Frank Underwood, the ruthless politician played by Kevin Spacey in the hit Netflix series House of Cards, is a rather quotable guy. Not a very nice guy, mind you, but quotable nonetheless. Among Frank’s many axioms is this gem: “Pay attention to the fine print. It’s far more important than the selling price.” The fictitious (thankfully) Washington Democrat was gloating about how he had deviously maneuvered a bill through the U.S. Senate, but Underwood could have just as easily been talking about the process of buying a home and getting a mortgage.
Sure, the selling price of a house is pretty important but there are a number of equally important details that are often overlooked. If you’re buying a home, think like Frank and look beyond the selling price. Here are five factors to consider.
Is this your forever home?
There are a lot of out-of-pocket expenses that come with buying and selling a house: home inspections, legal fees, moving services, land transfer taxes and assorted closing costs (like beer and pizza on moving day). Move too often or too soon after buying and it can potentially wipe out the financial gain you’ve made. Don’t forget about the GST/HST on new homes either. Rule of thumb: Don’t buy unless you’re confident you won’t have to move for at least five years, preferably more. That way, you’ve got time to build equity in your home.
Have you talked amortization?
Your mortgage is amortized—that is, spread out over the total number of years you will be paying it. If your down payment is 20% or more, it’s considered a conventional mortgage and can be amortized over a maximum of 30 years. High-ratio mortgages (which require mortgage default insurance because the down payment is less than 20%) can be amortized for up to 25 years. Bear in mind, the longer your amortization period, the more interest you ultimately pay. Rule of thumb: Keep your amortization as short as possible.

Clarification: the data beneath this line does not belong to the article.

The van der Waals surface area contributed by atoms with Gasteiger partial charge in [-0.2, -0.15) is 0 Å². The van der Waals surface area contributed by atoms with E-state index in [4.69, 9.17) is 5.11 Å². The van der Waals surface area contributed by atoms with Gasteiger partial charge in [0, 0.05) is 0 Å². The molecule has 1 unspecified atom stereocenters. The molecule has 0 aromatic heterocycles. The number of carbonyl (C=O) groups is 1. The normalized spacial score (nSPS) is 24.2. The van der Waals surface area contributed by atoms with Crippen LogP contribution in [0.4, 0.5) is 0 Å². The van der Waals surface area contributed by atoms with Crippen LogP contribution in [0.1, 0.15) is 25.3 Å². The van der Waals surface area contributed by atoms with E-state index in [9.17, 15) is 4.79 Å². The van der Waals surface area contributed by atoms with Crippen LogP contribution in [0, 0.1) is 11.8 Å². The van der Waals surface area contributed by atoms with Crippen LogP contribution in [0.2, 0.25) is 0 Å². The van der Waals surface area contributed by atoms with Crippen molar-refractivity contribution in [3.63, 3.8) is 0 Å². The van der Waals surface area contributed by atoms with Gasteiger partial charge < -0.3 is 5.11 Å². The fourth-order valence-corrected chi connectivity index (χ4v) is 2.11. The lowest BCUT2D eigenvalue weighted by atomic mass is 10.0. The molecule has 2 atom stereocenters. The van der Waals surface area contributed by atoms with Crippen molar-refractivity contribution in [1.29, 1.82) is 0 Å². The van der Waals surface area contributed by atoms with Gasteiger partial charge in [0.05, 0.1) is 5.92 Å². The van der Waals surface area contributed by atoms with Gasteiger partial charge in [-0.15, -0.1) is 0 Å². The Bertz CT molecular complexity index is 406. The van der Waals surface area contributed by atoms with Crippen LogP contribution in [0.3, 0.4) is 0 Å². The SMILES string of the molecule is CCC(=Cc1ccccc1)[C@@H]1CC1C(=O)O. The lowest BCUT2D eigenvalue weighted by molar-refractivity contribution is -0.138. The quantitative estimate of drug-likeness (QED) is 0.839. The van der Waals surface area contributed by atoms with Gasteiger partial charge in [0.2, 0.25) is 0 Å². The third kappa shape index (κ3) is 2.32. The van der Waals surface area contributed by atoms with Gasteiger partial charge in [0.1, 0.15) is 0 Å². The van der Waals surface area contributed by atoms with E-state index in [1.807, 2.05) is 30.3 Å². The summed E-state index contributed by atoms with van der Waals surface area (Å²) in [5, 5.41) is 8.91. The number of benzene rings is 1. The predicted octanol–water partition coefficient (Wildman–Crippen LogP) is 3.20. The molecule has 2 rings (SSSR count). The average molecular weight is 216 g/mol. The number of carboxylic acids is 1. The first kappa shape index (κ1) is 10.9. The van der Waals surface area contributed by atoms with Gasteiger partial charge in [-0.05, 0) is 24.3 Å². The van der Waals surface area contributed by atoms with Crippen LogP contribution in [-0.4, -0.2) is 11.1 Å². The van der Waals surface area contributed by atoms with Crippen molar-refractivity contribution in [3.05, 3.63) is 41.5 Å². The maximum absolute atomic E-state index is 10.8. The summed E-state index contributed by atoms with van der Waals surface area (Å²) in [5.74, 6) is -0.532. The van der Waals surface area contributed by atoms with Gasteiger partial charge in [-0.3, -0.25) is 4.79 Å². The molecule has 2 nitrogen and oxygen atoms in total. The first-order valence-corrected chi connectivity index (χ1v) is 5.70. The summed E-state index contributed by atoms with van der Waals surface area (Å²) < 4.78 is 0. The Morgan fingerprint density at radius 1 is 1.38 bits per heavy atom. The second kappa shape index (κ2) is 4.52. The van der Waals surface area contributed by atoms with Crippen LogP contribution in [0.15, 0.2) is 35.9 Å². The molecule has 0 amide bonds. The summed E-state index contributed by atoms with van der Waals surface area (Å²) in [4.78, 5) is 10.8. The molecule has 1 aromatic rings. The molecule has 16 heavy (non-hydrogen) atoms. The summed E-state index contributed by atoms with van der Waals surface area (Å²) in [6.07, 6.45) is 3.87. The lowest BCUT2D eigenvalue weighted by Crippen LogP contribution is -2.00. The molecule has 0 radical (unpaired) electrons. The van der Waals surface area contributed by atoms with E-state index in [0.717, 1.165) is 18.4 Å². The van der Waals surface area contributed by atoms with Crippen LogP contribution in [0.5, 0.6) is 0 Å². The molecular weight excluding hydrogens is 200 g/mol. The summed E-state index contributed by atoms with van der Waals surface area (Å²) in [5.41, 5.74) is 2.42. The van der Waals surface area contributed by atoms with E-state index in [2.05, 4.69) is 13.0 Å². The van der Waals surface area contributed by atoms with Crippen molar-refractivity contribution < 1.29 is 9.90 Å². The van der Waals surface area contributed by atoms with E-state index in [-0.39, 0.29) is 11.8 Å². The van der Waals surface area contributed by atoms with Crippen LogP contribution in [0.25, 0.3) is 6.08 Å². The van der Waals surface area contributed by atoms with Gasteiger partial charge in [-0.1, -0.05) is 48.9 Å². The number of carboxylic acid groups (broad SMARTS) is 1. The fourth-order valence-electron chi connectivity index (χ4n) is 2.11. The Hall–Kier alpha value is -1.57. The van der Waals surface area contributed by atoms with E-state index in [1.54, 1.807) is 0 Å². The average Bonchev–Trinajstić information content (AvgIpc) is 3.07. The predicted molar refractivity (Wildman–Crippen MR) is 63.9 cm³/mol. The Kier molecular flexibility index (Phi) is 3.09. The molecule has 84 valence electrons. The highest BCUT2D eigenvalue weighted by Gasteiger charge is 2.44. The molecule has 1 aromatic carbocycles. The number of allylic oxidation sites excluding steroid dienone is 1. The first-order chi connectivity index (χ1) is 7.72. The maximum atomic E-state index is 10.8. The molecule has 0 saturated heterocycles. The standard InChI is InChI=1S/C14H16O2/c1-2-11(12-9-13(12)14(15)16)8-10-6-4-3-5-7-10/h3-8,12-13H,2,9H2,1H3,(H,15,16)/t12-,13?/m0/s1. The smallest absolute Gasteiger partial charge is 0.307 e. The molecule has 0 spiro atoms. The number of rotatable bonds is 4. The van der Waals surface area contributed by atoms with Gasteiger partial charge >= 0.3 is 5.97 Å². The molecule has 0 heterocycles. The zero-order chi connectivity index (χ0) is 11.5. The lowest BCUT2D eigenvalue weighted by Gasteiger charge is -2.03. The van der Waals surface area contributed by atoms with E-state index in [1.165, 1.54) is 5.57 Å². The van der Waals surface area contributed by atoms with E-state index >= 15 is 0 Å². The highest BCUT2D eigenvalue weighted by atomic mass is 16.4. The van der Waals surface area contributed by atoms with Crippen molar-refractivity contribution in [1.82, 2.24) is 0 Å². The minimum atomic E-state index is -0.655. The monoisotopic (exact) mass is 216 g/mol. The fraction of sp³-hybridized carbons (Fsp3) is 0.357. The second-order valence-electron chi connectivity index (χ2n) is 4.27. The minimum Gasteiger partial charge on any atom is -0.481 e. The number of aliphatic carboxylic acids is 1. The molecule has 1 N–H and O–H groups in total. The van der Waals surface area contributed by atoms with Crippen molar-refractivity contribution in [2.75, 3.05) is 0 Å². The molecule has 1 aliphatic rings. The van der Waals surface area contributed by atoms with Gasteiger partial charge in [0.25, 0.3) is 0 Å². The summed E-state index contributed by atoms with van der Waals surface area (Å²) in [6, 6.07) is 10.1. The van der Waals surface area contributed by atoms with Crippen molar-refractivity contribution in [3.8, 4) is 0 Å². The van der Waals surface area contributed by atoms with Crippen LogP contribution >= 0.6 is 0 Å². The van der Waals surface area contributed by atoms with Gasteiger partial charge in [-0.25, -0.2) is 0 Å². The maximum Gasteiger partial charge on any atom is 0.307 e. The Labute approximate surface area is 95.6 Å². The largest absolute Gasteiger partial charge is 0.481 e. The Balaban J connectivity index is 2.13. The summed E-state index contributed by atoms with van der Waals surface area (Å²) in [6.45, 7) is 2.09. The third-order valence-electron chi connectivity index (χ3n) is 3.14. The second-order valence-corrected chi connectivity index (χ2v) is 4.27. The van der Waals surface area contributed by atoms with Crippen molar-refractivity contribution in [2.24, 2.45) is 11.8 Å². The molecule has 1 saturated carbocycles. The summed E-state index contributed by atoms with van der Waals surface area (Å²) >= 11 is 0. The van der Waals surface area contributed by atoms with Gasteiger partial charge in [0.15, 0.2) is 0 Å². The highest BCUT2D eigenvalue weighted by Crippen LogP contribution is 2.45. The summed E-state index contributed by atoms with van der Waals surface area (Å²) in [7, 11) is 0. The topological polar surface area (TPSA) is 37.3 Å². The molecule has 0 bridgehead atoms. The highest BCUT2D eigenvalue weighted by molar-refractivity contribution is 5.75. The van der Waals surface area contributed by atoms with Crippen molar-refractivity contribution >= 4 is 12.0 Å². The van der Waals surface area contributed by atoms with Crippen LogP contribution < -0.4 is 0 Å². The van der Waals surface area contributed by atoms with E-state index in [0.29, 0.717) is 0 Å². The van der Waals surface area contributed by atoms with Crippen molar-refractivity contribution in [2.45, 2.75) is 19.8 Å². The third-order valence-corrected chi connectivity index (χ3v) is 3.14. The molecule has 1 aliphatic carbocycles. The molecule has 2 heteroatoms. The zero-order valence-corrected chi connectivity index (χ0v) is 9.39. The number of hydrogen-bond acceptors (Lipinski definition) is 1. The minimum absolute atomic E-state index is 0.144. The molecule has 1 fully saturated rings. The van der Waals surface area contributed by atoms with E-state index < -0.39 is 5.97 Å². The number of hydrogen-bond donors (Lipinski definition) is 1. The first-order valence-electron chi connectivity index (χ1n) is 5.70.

What about mortgage term?
Your mortgage term is the length of time you’re committed to a mortgage rate. It can range from six months to 10 years, but a lot of people choose five-year terms because they can “set it and forget it,” for a while at least. I get that. But a better strategy would be to choose shorter terms and knock a year off the amortization period every time you renew. Yes, your payments will increase, but not too significantly. And if you do this you could knock five years or more off the total length of your mortgage—and save thousands of dollars. Rule of thumb: Give yourself more opportunities to reduce the length of your mortgage.
Your rate matters
A lot. Most home buyers understand the interest rate on their mortgage is an important number and can make a difference of thousands, even tens of thousands of dollars. Case in point: A mortgage of $525,000 amortized over 25 years at 4.75% would rack up $367,709 in total interest. The same mortgage at 5.75% would cost $458,019 in interest. That’s $90,310 more. Rule of thumb: Even with rates at or near historic lows, financial institutions compete fiercely for your business. Don’t be afraid to ask for a little more than their “best” offer.
Pay early, pay often
Your mortgage lender has a number of payment options, ranging from monthly to accelerated weekly. The more frequently you pay, the more money you’ll save. By setting up accelerated payments, you’ll actually pay the equivalent of an additional payment, by the end of the year. (It’s simple math: 52 divided by four equals 13 months of payments.) Do that over the duration of your mortgage and you’ll save thousands of dollars. Rule of thumb: Automate your mortgage payments to coincide with your paycheque to ensure you never miss a payment.
So you see, the purchase price of your home is important but the details of the transaction are just as crucial. By employing these strategies, you can chip away at your mortgage faster and save some serious coin. After all, as now President Frank Underwood also likes to say, “That’s how you devour a whale . . . one bite at a time.”
Bangs ring on desk.
Robert R. Brown is a personal finance speaker and the author of Wealthing Like Rabbits. Follow him on Twitter @wealthingrabbit
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